In Luke 9:1-6, we read how Jesus sends his disciples out to do what He Himself did as well: “to proclaim the kingdom of God and to heal”. Jesus Himself has equipped them for this task. He “gave them power and authority over all demons and to cure diseases”. Jesus’ disciples could not do these things in their own power. They tried once but failed (Matthew 17:14-20).
By the power of the Holy Spirit, they were later able to “be My witnesses in Jerusalem and in all Judea and Samaria, and to the end of the earth” and perform miracles like Jesus had done (Acts 1:8, 5:12-16). That’s what Jesus had promised them before in John 14:12-13: “Truly, truly, I say to you, whoever believes in Me will also do the works that I do; and greater works than these will he do, because I am going to the Father. Whatever you ask in My name, this I will do, that the Father may be glorified in the Son”.
All believers are disciples
After Jesus’ death and resurrection, the twelve disciples still had a special position. They had been eyewitnesses of Jesus’ ministry, and were called “apostles”.
People who came to faith later on, didn’t have this special position. But they too are called “disciples”! (Acts 6:7).
In Acts 11:26, we read that disciples are also called “Christians”. This might be a more common term nowadays, but actually, every true Christian is a disciple of Jesus Christ. And, what is more, Jesus calls his followers to “make disciples of all nations” (Matthew 28:19). Spreading the Gospel implies teaching people how to be a follower of Jesus in all parts of their lives. Did you realize that this is your calling as a Christian?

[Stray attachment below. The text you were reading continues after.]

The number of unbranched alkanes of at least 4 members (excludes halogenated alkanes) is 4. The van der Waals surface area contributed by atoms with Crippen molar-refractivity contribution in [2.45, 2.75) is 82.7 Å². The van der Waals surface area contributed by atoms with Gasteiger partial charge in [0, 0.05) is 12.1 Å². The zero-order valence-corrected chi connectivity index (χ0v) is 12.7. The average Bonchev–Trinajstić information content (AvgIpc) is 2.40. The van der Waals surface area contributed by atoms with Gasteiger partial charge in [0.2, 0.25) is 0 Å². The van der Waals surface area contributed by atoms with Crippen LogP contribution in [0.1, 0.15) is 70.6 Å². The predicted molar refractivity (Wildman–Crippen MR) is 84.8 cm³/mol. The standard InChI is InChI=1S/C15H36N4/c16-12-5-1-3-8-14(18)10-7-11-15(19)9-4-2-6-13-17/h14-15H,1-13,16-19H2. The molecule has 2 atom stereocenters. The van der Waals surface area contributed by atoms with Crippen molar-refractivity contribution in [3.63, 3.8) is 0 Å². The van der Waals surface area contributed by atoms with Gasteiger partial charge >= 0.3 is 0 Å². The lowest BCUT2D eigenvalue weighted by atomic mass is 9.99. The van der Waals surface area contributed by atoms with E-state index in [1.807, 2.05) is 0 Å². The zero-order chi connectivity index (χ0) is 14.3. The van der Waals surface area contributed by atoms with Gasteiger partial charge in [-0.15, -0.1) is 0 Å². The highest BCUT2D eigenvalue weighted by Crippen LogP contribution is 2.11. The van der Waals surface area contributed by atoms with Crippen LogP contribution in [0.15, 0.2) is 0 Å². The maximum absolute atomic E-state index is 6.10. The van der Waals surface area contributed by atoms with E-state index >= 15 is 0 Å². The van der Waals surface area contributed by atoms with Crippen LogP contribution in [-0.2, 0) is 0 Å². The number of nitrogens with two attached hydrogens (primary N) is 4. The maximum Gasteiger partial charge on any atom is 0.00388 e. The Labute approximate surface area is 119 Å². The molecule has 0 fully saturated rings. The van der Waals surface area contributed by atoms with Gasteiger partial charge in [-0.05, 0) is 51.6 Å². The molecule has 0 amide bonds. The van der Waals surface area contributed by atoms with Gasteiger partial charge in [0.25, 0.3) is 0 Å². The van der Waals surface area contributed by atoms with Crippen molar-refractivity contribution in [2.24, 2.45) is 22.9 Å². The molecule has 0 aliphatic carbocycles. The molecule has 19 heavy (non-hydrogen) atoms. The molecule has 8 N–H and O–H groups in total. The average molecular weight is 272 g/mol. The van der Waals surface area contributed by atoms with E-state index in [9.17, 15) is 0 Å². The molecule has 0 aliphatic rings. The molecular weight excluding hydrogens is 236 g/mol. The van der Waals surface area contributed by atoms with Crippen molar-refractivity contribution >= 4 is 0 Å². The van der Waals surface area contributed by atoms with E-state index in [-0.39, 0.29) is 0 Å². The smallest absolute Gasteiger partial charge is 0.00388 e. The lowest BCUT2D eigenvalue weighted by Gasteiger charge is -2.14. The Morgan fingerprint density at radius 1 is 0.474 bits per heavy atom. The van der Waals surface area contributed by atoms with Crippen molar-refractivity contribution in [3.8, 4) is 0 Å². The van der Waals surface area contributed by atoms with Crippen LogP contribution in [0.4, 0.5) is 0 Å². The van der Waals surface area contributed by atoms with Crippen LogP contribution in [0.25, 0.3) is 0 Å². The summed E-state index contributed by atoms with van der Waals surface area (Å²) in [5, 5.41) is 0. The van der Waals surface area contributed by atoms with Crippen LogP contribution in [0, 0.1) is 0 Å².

Characteristics of modern disciples
As the disciples did during Jesus’ earthly life, we are to follow Jesus, learn his lessons, and become like Him. In John 8:31, Jesus said: “If you abide in My word, you are truly My disciples”.
Another characteristic of disciples is their love for one another (John 13:35) and their bearing spiritual fruit (John 15:8). This behavior reflects Jesus’ own example. Whoever follows Jesus closely, is transformed from within (Romans 12:2).
Being a disciple comes at a cost
If being a disciple means “following Jesus”, it is clear that this comes at a cost. If we are to put Jesus first, other things can’t take this first place anymore. Our family, even our own life, is less important than the Lord Jesus (Luke 14:26-27, 33).
Moreover, other people don’t always like us to be a Christian. We might be persecuted, even killed, just like Jesus was. Jesus warned his disciples about that: “Remember the word that I said to you: A servant is not greater than his master. If they persecuted Me, they will also persecute you” (John 15:20).
Being a disciple is the best thing ever
And yet, being a disciple of Jesus is great. Not only will a close relationship with Jesus be a huge blessing during your earthly life, it will also lead to eternal life. Jesus Christ Himself promised: “I give them eternal life, and they will never perish, and no one will snatch them out of My hand” (John 10:28).